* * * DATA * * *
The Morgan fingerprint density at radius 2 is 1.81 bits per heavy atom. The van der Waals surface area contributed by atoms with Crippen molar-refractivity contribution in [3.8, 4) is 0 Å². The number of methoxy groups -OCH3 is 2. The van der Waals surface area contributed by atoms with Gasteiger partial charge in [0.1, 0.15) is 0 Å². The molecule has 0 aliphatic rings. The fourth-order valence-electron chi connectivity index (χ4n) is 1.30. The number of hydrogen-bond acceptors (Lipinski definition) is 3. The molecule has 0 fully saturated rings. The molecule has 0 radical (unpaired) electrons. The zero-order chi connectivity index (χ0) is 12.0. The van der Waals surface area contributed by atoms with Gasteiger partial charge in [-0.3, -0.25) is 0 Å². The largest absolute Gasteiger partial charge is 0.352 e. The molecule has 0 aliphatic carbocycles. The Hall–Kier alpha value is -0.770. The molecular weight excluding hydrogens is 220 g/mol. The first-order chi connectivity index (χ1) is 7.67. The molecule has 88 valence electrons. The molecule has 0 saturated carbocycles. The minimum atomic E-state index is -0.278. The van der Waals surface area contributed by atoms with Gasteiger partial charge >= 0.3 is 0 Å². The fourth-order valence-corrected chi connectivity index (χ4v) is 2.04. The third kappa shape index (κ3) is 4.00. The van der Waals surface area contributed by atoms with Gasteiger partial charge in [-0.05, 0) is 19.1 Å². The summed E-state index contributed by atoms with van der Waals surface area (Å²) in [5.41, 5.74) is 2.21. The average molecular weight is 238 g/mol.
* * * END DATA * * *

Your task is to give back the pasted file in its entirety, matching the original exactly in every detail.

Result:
The Morgan fingerprint density at radius 2 is 1.81 bits per heavy atom. The van der Waals surface area contributed by atoms with Crippen molar-refractivity contribution in [3.8, 4) is 0 Å². The number of methoxy groups -OCH3 is 2. The van der Waals surface area contributed by atoms with Gasteiger partial charge in [0.1, 0.15) is 0 Å². The molecule has 0 aliphatic rings. The fourth-order valence-electron chi connectivity index (χ4n) is 1.30. The number of hydrogen-bond acceptors (Lipinski definition) is 3. The molecule has 0 fully saturated rings. The molecule has 0 radical (unpaired) electrons. The zero-order chi connectivity index (χ0) is 12.0. The van der Waals surface area contributed by atoms with Gasteiger partial charge in [-0.3, -0.25) is 0 Å². The largest absolute Gasteiger partial charge is 0.352 e. The molecule has 0 aliphatic carbocycles. The Hall–Kier alpha value is -0.770. The molecular weight excluding hydrogens is 220 g/mol. The first-order chi connectivity index (χ1) is 7.67. The molecule has 88 valence electrons. The molecule has 0 saturated carbocycles. The minimum atomic E-state index is -0.278. The van der Waals surface area contributed by atoms with Gasteiger partial charge >= 0.3 is 0 Å². The fourth-order valence-corrected chi connectivity index (χ4v) is 2.04. The third kappa shape index (κ3) is 4.00. The van der Waals surface area contributed by atoms with Gasteiger partial charge in [-0.05, 0) is 19.1 Å². The summed E-state index contributed by atoms with van der Waals surface area (Å²) in [5.41, 5.74) is 2.21. The average molecular weight is 238 g/mol.